Norfolk & Western Railway Company v. Missouri State Tax Commission

PETITIONER: Norfolk & Western Railway Company
RESPONDENT: Missouri State Tax Commission
LOCATION: South Boston Court

DECIDED BY: Warren Court (1967-1969)

CITATION: 390 US 317 (1968)
ARGUED: Jan 25, 1968
DECIDED: Mar 11, 1968

Facts of the case


Media for Norfolk & Western Railway Company v. Missouri State Tax Commission

Audio Transcription for Oral Argument - January 25, 1968 in Norfolk & Western Railway Company v. Missouri State Tax Commission

Earl Warren:

Number 324, Norfolk and Western Railway Company et. al, versus Missouri State Tax Commission.

Mr. Allen.

You may take the time to get ready.

William H. Allen:

Mr. Chief Justice, may it please the Court.

In this case, the Norfolk and Western Railway is challenging an assessment of its rolling stock by the Missouri State Tax Commission.

In brief, its claim is that the assessment is so greatly in excess of the actual value of Missouri, of Norfolk and Western rolling stock that was in Missouri, that Missouri has placed out of state values on its tax rolls and that this is in violation of both the Due Process Clause and the Commerce Clause.

The question arises in this way.

Ordinarily, in the case of the of an interstate railroad, no particular unit of its rolling stock will be in a particular state permanently and yet it is said to be permanent presence in the state that gives a state jurisdiction to tax an object.

But it's been recognized that it's proper for a state to be able to tax and reach in some manner the rolling stock that is constantly passing through it.

So in recognition of this, this Court long ago reframed situs doctrines so as to permit the states to tax an average amount of rolling stock that was in the state, a fraction which will be constantly changing in content but which will be more or less stable in size of the entire uh complement of locomotives and cars that are on there, otherwise controlled by the railroad.

The next step was to permit the states to determine the size of this fraction by the use of formulas.

Missouri assesses rolling stock according to one formula a form of the mileage or trackage formula.

Under this formula, a railroad's mileage, branch line and main line in case of Missouri, mileage is computed as a total, as a percentage of its total such mileage and this percentage is then applied to a value ascertained for the entirety of the carrier's fleet of rolling stock.

In other words, if a railroad had a 10% of its mileage in Missouri, Missouri would attribute to itself for property tax purposes 10% of that carrier's -- the value of that carrier's rolling stock.

The premise for the use of this formula in both the Missouri Supreme Court and this Court has recognized this is that rolling stock is roughly, evenly divided throughout a railroad system.

Missouri mileage formula was first applied in the Norfolk and Western in 1965.

That was after the N&W had acquired by lease all the properties of the Wabash Railroad.Before the -- before that lease, which took back at October 16, 1964, the Norfolk and Western did not operate in Missouri, although the Wabash and Lines in operations there.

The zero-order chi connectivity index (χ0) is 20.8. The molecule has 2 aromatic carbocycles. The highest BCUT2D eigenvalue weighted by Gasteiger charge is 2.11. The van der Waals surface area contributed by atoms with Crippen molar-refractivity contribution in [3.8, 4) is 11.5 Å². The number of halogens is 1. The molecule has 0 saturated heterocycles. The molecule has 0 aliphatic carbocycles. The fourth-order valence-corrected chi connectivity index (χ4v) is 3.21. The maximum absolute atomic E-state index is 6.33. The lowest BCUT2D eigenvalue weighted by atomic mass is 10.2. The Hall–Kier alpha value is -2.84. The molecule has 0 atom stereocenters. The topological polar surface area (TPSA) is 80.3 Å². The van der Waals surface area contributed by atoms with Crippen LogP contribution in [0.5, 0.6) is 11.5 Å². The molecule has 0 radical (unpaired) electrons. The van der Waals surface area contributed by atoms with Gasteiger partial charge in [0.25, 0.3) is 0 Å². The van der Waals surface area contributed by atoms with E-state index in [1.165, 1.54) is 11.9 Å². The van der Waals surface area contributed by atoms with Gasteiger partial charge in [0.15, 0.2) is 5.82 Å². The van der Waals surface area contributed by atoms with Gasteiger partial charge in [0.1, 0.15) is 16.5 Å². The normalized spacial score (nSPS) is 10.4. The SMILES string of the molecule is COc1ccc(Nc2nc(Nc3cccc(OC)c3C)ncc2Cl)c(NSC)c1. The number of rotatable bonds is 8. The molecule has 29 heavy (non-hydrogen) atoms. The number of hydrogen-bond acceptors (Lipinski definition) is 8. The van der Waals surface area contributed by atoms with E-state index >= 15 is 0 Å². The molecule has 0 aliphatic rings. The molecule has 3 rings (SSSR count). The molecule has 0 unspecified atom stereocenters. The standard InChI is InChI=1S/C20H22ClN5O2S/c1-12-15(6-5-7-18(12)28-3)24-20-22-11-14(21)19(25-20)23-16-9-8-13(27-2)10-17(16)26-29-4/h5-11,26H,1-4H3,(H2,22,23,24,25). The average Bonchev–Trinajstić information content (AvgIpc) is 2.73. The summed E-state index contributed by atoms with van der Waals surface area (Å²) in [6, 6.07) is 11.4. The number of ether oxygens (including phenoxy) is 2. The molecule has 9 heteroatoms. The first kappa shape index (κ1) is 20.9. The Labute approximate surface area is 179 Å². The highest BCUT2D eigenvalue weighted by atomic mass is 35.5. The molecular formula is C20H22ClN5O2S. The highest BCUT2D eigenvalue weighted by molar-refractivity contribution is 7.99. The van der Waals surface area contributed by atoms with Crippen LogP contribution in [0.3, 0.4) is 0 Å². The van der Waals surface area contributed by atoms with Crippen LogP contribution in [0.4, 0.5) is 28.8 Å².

The Missouri statute and terms applies to property owned hired or leased by a railroad.

On this basis, the Missouri's Tax Commission asked and received from the N&W a detailed statement of its mileage owned or leased in Missouri and elsewhere and of its units of rolling stock and their value at cost less accrued depreciation.

Most of the cars and locomotives that the N&W returned in this manner to the Tax Commission were coal carrying equipment used in the well known N&W coal operation from the mines of Virginia, West Virginia and Kentucky, to Tide Water and the Great Lakes.

As it turned out, the Missouri mileage was about eight and a quarter percent of the N&W's total mileage.

The Commission took 47% of this cost less depreciation figures that the N&W had supplied as the value of its-- of its rolling stocks as the assessed or equalized value of the entire fleet of rolling stock.

It used that same 47% factor for all railroads in the state in that year and when applied to the equalized value of the entire fleet, the eight and a quarter percent mileage factor yielded an assessment of nearly $20 million.

It is that assessment of rolling stock that's in issue here.

It appeared suspect at once that assessment because in the previous year, the rolling stock of the Wabash in the hands of the Wabash had been assessed at only a little more than $9 million and there had been no change in the Missouri operations as a result of the lease of the properties to the -- to the N&W such as would logically it was thought lead to any such inquiries in the value of the fleet that was in Missouri.

Earl Warren:

Well, how would the -- how would the value of the Wabash affect the value of the Norfolk.

William H. Allen:

The purpose of the Missouri formula is to get at the value of the rolling stock within the state.

Earl Warren:

I understand that.

William H. Allen:

The -- in the previous year, it was quite true, only Wabash rolling stock was sought to be valued but it was thought and indeed the evidence at the hearing before the State Tax Commission showed that the most of the rolling stock of the N&W that was in Missouri in 1965 was that rolling stock which had been leased from the Wabash.

Earl Warren:

I see.